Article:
JOLIET – The City Council for a second time in two weeks rejected a business planned for West Jefferson Street.
The council turned down a special use permit Tuesday for a car customizing and rim shop that would
have gone into a vacant building at 2409 W. Jefferson St. formerly used as an auto parts store.
“In my opinion, we could find a better business that’s more suitable to that area,” Councilman John Gerl said Wednesday.
The council voted, 6-2, against the permit for Crusader Customs, which now operates at 1020 W. Jefferson St.
The decision came after a 7-1 vote Dec. 19 against a license for a liquor store at 2155 W. Jefferson St., which council members also said was a wrong location.
Business owner Albert Kopinski, who was at the meeting, said he did not expect the vote against his plan.
“I’ve been in Joliet 17 years,” Kopinski said. “I’m just looking to relocate so we can move to a bigger space.”
The space Kopinski wants was last used as a Carquest auto parts store.
Crusader Customs specializes in rims but also customizes cars and sells tires and accessories.
The business also planned to sell used cars, which the city’s planning staff said would amount to one or two cars at a time.
The city’s planning staff recommended approval of the permit.
“I’m following in this case the direction of our professional planners,” said Councilman Pat Mudron, who along with Michael Turk voted for the permit for Crusader Customs.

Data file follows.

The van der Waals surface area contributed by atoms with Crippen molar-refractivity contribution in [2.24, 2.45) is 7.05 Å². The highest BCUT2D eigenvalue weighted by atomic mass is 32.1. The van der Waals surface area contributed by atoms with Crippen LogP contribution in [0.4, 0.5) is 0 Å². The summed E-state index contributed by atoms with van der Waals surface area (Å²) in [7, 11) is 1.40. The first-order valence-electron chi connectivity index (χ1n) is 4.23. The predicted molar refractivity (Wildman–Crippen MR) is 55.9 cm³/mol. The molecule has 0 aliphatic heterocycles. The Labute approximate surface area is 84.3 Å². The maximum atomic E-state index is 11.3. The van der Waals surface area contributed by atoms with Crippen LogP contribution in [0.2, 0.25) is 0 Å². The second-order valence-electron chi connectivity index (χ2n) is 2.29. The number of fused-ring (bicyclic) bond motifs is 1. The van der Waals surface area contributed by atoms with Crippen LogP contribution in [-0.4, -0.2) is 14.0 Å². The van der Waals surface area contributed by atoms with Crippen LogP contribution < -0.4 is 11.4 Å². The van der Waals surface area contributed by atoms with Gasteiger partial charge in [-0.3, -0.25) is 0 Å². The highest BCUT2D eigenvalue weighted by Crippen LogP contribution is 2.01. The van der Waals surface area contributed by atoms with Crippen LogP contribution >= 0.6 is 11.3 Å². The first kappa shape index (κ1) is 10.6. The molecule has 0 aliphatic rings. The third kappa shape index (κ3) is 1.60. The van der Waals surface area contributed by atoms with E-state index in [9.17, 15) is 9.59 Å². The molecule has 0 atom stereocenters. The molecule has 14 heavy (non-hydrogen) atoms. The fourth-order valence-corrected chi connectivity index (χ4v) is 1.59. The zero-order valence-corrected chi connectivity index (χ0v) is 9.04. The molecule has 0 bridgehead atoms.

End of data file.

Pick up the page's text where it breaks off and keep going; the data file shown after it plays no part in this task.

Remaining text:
Mudron also was the lone vote for the Joliet Market liquor license on Dec. 19, saying he thought the council was trying to control competition.
He said Crusader Customs plans for 2409 W. Jefferson St. was “a business decision not a council decision.”
Gerl, whose District 3 includes the West Jefferson Street location, was among several council members who questioned Kendall Jackson, the city’s planning director, about Crusader Customs’ plans for the location.
Mayor Bob O’Dekirk asked Jackson whether Crusader Customs would have an adverse impact on the tax increment financing district created to encourage redevelopment in the area around Presence Saint Joseph Medical Center.
“I don’t believe it will have an adverse impact,” Jackson said.
The TIF district ends at Republic Avenue, which is about a block east of the proposed Crusader Customs site. But Gerl said he thought the TIF district could help attract other businesses there.
“We have an opportunity to bring something a little more desirable than a rim shop – not that I’m disparaging rim shops,” Gerl said.